The Dark Days of YA

There was an article–and if you’re active in the YA community then I’m sure you’ve seen it or reacted to it–about darkness in YA.  The premise was that YA bookshelves are brimming with dark stories and that YA authors are turning children into cutters, drug addicts, and devil-worshippers, etc, etc.

I’m not going to respond to the article itself, since that’s been done to death.  Honestly, I’m so tired of reading about darkness.  There were further discussions about it last week, on the radio no less, but I didn’t tune in.  What I do want to blog about is my own teenage brush with darkness.

My life was cushy.  I didn’t deal with any real life trauma in the way that a lot of kids have to.  Still, I was drawn to dark subjects like a buzzard to a dead body.  Something about the dark side of humanity was enthralling to me.

When I was in middle school, I had WebTV (Yes, I had the internet in middle school, I’m young thankyouverymuch).  If you don’t remember WebTV, it was just a box that you put on top of your TV that let you connect to the internet and use the TV like a monitor.  I don’t know why we didn’t just have a computer, but I suspect WebTV was the poor man’s computer at the time, so there you go.

Using my WebTV connection, I created a personal Angelfire website (OK, you got me, I’m not really young at all).  I had multiple pages with cool quotes and animated .gifs.  I created a lot of it on my own, using HTML, so I was super proud of myself.  One of the pages I remember was entitled Torture Devices.  Another was Serial Killers.  Still another was Witchcraft.  I researched these topics with gusto.  Time, effort, and the Dewey Decimal System.  We didn’t have Google.  We had AltaVista, and that wasn’t half as intuitive.

I showed off my awesome website to friends and internet boyfriends, but I wanted IRL pats on the back.  So, I showed my mom.  She was appropriately horrified.  Here was this website that I spent hours and hours perfecting, and it was about torture, serial killers, and witchcraft.  There were some brighter bits, like an about me section and a section about books, but do you think she saw the brighter stuff?  Nope.  She zeroed in on the dark stuff and I got a good talking to.  Or yelling at, anyway.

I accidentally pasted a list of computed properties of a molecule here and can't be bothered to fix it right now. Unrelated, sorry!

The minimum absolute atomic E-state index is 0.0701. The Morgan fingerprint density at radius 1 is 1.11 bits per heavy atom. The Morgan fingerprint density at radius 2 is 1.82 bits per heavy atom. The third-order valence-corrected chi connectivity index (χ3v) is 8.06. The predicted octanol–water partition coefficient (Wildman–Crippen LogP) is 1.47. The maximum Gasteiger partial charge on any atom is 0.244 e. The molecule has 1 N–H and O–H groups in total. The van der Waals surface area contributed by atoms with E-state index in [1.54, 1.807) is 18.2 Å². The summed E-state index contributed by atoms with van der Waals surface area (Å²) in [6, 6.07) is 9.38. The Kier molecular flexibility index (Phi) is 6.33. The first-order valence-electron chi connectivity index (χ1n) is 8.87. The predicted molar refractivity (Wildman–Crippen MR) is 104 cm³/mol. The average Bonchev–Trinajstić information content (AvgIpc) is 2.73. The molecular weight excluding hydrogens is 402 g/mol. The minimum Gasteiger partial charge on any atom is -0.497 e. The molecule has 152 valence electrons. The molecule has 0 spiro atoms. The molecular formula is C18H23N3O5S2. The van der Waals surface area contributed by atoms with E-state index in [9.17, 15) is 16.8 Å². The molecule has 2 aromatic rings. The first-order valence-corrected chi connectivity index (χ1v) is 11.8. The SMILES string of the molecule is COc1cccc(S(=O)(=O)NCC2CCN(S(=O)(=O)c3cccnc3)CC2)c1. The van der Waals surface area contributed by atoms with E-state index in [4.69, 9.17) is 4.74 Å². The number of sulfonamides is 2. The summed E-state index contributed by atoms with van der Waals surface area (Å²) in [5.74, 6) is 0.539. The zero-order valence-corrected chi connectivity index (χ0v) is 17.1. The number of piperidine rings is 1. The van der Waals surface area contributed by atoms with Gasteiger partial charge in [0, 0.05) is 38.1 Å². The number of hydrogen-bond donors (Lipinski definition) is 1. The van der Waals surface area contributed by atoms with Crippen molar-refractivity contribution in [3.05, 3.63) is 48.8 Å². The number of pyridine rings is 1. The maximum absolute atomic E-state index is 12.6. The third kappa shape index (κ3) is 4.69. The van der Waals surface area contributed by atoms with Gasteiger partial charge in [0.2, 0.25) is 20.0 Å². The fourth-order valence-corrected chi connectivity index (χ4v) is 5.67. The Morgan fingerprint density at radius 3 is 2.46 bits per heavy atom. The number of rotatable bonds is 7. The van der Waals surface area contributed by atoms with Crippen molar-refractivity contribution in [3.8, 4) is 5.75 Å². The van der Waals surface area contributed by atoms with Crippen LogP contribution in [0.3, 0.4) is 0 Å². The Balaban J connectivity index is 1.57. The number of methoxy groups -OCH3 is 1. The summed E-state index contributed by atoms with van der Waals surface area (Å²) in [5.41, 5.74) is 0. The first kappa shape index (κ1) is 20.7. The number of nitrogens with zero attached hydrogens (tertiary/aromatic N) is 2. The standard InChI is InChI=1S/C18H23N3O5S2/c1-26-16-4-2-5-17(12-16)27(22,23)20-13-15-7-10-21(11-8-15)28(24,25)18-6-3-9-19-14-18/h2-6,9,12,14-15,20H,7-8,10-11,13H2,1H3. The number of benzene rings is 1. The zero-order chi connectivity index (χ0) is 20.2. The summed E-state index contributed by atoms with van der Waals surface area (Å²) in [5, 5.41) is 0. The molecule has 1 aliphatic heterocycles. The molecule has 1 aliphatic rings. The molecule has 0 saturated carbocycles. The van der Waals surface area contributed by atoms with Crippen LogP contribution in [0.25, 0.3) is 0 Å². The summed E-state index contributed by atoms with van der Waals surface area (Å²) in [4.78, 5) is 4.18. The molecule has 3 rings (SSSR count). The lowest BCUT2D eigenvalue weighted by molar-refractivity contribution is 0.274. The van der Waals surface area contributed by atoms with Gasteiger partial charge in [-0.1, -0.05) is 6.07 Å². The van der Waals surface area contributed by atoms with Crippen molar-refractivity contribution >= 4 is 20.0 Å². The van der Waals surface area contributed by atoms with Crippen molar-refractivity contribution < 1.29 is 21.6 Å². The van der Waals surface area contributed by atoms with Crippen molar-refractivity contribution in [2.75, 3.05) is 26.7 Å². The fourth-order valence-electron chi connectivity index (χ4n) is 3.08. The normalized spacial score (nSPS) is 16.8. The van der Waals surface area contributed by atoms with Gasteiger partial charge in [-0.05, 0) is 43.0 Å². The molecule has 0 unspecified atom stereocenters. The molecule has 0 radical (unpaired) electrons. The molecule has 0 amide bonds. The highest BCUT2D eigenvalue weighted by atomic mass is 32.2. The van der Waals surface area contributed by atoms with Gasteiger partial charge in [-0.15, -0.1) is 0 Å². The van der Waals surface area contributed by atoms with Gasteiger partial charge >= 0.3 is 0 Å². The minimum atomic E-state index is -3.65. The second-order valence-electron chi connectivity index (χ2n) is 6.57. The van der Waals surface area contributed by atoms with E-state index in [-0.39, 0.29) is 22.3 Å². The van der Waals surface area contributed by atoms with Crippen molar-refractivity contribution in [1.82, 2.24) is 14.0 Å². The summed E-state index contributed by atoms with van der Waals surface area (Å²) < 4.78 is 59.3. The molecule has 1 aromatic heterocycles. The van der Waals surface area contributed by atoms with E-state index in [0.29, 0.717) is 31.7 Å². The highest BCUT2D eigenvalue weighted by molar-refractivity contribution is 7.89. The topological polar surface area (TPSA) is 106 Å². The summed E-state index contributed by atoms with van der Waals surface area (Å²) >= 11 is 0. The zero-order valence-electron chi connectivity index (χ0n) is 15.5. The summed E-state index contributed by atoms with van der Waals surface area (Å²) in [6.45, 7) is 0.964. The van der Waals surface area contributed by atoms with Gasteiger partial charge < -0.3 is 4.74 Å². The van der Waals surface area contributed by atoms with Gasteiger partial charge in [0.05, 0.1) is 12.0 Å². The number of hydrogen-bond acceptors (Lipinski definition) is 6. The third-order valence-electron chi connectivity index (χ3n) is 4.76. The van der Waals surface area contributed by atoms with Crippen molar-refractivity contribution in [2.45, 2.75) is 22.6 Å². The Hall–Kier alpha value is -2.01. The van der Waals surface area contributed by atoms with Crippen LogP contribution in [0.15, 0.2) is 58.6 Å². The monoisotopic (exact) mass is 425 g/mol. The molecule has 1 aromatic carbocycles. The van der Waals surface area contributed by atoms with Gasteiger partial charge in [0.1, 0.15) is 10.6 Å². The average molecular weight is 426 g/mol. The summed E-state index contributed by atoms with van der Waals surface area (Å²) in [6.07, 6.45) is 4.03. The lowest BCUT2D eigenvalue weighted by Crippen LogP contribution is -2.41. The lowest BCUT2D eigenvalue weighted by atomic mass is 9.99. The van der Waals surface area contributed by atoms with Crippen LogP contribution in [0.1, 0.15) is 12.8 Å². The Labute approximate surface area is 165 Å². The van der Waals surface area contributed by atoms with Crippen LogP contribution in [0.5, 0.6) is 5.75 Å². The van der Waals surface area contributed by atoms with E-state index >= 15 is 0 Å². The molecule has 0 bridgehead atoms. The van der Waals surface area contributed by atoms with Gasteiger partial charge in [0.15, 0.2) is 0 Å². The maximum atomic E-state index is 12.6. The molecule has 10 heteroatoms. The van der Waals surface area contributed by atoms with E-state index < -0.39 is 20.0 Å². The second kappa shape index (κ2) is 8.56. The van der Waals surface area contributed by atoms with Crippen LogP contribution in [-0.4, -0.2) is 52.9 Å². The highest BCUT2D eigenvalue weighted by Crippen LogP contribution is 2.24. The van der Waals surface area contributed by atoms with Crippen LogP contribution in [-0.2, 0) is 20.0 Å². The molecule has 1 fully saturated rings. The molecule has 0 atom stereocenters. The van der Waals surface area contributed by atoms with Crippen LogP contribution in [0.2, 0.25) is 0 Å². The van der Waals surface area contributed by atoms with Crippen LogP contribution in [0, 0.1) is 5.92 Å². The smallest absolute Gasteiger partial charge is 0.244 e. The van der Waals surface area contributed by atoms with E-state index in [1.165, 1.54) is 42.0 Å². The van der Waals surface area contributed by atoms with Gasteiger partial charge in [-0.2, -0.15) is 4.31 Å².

Even as I researched these things, though, I didn’t ever feel compelled to duplicate them.  There was a fascination with mortality and all of that, but I didn’t want to test my own mortality.  I think that, as teenagers, we finally begin to understand the shortness of life and the depravity that surrounds us.  We get our first glimpse outside of our sheltered lives, and we want to explore the how’s and the why’s.

Unless I was just a very weird kid, which is totally possible, I feel like a little teenage darkness happens for all of us.  Whether the darkness gets us interested in torture devices or field hockey, it’s there for everyone.

I don’t know what this really adds to the conversation, except to say that darkness isn’t new for teens.  Darkness is new for marketing campaigns centered on teens.  The inherent curiosity about dark subjects has finally been picked up on by The Man, so The Man is giving teens what they’ll buy.  Teens today have a lot more cash to burn through, hence the shelves of darkness in the big box book stores.


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